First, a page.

For reasons a senior defense official said included North Korean provocations, treaty commitments to Japan and U.S. national security interests, Defense Secretary Chuck Hagel said today that the United States will send Japan two more Aegis-equipped ballistic-missile defense ships by 2017.
The ships are designed to intercept ballistic missiles post-boost phase and before reentry. When delivered, Japan will have a total of seven such ships.
Hagel made the announcement this morning during a joint press conference with Japanese Defense Minister Itsunori Onodera after the two leaders met earlier to discuss a range of alliance issues, including the threat posed by North Korea.
“In response to Pyongyang¹s pattern of provocative and destabilizing actions, including recent missile launches in violation of U.N. Security Council resolutions, I can announce today that the United States is planning to forward-deploy two additional Aegis ballistic missile defense ships to Japan by 2017,” Hagel said.
The secretary said he visited one of the U.S. ballistic missile defense ships when he was in Japan on October 3, 2013, for the “2 plus 2” meeting of U.S. and Japanese secretaries of state and defense.
“This deployment follows our October announcement to establish a second missile-defense radar site in Kyoto Prefecture and my decision last year to increase ground-based interceptors in Alaska,” Hagel said, adding that these steps will enhance the United States’ ability to defend Japan and its own homeland from North Korea’s ballistic missile threat.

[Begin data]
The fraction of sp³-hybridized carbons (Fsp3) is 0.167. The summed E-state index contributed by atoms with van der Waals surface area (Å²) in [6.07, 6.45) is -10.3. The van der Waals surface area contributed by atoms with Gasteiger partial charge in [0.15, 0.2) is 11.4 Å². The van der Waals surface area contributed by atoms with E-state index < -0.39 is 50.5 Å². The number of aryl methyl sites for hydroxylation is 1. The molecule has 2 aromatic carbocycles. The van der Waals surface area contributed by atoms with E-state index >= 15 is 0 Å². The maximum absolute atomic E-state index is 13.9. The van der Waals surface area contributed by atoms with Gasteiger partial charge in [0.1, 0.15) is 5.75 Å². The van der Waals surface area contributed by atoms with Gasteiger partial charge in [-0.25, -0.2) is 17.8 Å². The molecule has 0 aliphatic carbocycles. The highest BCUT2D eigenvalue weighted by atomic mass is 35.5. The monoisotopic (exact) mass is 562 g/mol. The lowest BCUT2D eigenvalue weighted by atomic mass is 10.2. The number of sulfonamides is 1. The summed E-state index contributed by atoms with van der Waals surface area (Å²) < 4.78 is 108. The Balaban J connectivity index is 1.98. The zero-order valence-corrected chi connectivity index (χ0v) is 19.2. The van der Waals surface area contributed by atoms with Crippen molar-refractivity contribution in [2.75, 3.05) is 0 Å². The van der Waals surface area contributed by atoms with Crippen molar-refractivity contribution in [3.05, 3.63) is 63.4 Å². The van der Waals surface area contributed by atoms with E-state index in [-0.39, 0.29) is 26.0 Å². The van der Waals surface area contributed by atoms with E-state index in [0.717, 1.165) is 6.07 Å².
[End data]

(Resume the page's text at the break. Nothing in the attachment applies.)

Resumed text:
Significantly bolstering the U.S. naval presence also strengthens the U.S.-Japan alliance and increases deterrence against North Korean aggression, the secretary said.
In late March, on the sidelines of the Nuclear Security Summit in The Hague, President Barack Obama, Japanese Prime Minister Shinzo Abe and South Korean President Park Geun-hye sat down for the first time to discuss the shared threat they face from North Korea. They agreed that they would consider specific steps they could take to deepen diplomatic and military coordination to deter the threat, including joint exercises and on missile defense.
Building off that meeting, Hagel said today that he and Onodera had “discussed ways to help deepen trilateral defense cooperation,” including through the upcoming Defense Trilateral Talks to be held in Washington this month.
Hagel and Onodera also discussed plans for consolidation on Okinawa, and the secretary thanked the minister for Japan’s efforts in securing approval in December for the Futenma replacement facility¹s landfill permit.